Glenwood man charged with trying to kill wife
A Glenwood Springs man tried to kill his wife Saturday by keeping her in a running car in their closed garage, authorities allege.
Byron Gardner, 41, appeared in court Monday on charges of attempted first-degree murder and two counts of child abuse, all felonies.
Gardner told police he believed his wife was leaving him, and he suggested a special evening, which started with him making her a ginger, honey and lime tea with the additional ingredient of a ground-up sleeping pill, according to the arrest affidavit in the case.
While his wife was starting to feel “weird” and “sleepy,” Gardner took her to the garage, where their SUV’s seats were pulled down and blankets inside, according to police. The vehicle was running, which he said was to keep her warm, he told investigators.
He also told police he ground up the sleeping pill just to help his wife get to sleep that night.
The garage doors were closed, and police later found a towel at the base of the main door.
Inside the SUV, his wife became more disoriented, and when she tried to get out of the car he restrained her, she told police. He kept leaving the garage and coming back while she stayed put, she said in an affidavit. But eventually she left without him holding her back.
Gardner’s wife was vomiting and disoriented when she called Glenwood Springs police saying she believed he had “dosed her drink,” according to a police press release.
When officers arrived, the home’s carbon monoxide detectors were sounding, and the couple’s two children were in the home.
She answered the door crying, with her face wet and eyes bloodshot, according to the affidavit from Detective Michael Yorty of Glenwood Springs Police.
Glenwood Springs Fire Department personnel found carbon monoxide levels in the house of over 900 parts per million in places, even after officers had propped open a door for about 10 minutes. The U.S. Consumer Product Safety Commission website says that at sustained CO concentrations above 150 to 200 ppm, disorientation, unconsciousness and death are possible.
“Firefighter Josh Allison advised he has never seen CO levels that high in a house before, and that if the (family) had not been evacuated they would have fallen asleep and never woken up,” according to the affidavit.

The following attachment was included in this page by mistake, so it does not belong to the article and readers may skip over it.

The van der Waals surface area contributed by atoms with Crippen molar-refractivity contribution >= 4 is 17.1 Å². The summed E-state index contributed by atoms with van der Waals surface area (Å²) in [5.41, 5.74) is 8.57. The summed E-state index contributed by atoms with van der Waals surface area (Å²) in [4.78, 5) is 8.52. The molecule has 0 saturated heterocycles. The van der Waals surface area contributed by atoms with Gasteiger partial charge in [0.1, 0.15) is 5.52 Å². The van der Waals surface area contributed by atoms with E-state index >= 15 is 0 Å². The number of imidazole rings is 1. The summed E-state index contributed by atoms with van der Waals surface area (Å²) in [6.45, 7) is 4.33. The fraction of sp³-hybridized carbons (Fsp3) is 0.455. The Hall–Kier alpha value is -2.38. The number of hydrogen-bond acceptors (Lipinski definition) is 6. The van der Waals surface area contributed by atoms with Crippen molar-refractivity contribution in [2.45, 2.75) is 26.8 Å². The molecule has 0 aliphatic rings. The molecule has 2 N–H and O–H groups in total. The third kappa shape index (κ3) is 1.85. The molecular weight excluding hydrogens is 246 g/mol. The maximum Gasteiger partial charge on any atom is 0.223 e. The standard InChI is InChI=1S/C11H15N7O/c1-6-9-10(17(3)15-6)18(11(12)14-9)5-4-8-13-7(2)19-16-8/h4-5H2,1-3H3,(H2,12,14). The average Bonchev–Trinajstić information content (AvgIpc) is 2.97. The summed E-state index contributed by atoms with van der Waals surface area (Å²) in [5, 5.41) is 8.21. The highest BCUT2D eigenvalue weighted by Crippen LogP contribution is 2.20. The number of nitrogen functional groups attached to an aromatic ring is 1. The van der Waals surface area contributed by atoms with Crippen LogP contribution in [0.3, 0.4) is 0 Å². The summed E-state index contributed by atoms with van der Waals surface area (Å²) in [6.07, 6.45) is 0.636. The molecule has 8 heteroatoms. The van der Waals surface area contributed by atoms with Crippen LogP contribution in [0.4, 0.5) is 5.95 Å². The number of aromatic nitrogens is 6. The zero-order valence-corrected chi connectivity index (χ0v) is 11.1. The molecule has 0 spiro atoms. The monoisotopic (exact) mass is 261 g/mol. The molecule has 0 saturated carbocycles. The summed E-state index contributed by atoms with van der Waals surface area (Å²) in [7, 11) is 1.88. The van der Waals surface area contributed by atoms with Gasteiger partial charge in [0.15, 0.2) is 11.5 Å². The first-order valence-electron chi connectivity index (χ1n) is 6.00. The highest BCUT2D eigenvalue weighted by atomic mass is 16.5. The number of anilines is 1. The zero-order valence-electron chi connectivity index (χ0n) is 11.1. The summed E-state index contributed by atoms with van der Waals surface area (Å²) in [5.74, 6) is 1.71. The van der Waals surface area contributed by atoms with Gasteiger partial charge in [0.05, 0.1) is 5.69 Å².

All four were transported to Valley View Hospital, where the two children were released to family members. Gardner and his wife were transported to Swedish Medical Center in Englewood for treatment in a hypobaric chamber, said Glenwood Springs Police Lt. Bill Kimminau.
During Gardner’s advisement Monday before Magistrate Holly Strablizky, defense attorney Jason Jovanovich spoke on Garnder’s behalf.
The attorney said he wasn’t formally Gardner’s attorney because he didn’t have the opportunity to speak with the defendant before the court appearance, but said Gardner’s family had contacted him.
Jovanovich argued to reduce Gardner’s bail, set at $500,000 by Judge John Neiley in the arrest warrant. The attorney said Gardner suffered from mental illness and wanted the opportunity to seek treatment outside of jail.
Classified as a crime of violence, the attempted first-degree murder count, a class 2 felony, carries a potential sentence of 16 to 48 years in prison, said the magistrate.
The two counts of child abuse, class 3 felonies, were also considered crimes of violence and extreme risk crimes, carrying potential sentences of 10 to 32 years in prison.
Deputy District Attorney Anne Norrdin argued to keep the bond in place, saying that evidence showed Gardner took “concrete, planned steps” toward killing his wife, who, according to the affidavit, is pregnant. He also exposed his children to near-deadly levels of carbon monoxide, she said.
Magistrate Strablizky entered a protection order barring Gardner from contact with his wife and left his bail at $500,000.
Gardner’s next court date was set for 1:30 p.m. Feb. 17.
Aspen Parks and Recreation announced that Desiree Whitehead has been named the city’s new recreation manager and Jim Pratt the new golf manager.
Support Local Journalism
Support Local Journalism
Readers around Aspen and Snowmass Village make the Aspen Times’ work possible. Your financial contribution supports our efforts to deliver quality, locally relevant journalism.
Now more than ever, your support is critical to help us keep our community informed about the evolving coronavirus pandemic and the impact it is having locally. Every contribution, however large or small, will make a difference.
Each donation will be used exclusively for the development and creation of increased news coverage.